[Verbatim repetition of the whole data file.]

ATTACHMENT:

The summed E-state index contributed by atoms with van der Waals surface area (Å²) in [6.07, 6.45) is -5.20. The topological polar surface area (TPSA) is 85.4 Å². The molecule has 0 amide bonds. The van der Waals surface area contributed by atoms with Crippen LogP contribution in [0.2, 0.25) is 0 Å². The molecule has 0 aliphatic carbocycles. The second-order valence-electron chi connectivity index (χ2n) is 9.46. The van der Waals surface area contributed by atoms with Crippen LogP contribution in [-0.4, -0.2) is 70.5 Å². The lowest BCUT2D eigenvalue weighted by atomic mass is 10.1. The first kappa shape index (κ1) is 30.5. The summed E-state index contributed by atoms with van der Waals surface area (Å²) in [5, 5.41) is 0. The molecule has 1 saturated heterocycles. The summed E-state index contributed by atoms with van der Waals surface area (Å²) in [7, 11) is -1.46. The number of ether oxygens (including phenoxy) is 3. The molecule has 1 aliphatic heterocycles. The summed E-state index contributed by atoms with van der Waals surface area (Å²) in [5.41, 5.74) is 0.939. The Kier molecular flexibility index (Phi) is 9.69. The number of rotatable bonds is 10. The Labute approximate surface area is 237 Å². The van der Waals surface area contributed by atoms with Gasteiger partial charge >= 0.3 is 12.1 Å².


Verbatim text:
The summed E-state index contributed by atoms with van der Waals surface area (Å²) in [6.07, 6.45) is -5.20. The topological polar surface area (TPSA) is 85.4 Å². The molecule has 0 amide bonds. The van der Waals surface area contributed by atoms with Crippen LogP contribution in [0.2, 0.25) is 0 Å². The molecule has 0 aliphatic carbocycles. The second-order valence-electron chi connectivity index (χ2n) is 9.46. The van der Waals surface area contributed by atoms with Crippen LogP contribution in [-0.4, -0.2) is 70.5 Å². The lowest BCUT2D eigenvalue weighted by atomic mass is 10.1. The first kappa shape index (κ1) is 30.5. The summed E-state index contributed by atoms with van der Waals surface area (Å²) in [5, 5.41) is 0. The molecule has 1 saturated heterocycles. The summed E-state index contributed by atoms with van der Waals surface area (Å²) in [7, 11) is -1.46. The number of ether oxygens (including phenoxy) is 3. The molecule has 1 aliphatic heterocycles. The summed E-state index contributed by atoms with van der Waals surface area (Å²) in [5.41, 5.74) is 0.939. The Kier molecular flexibility index (Phi) is 9.69. The number of rotatable bonds is 10. The Labute approximate surface area is 237 Å². The van der Waals surface area contributed by atoms with Gasteiger partial charge >= 0.3 is 12.1 Å².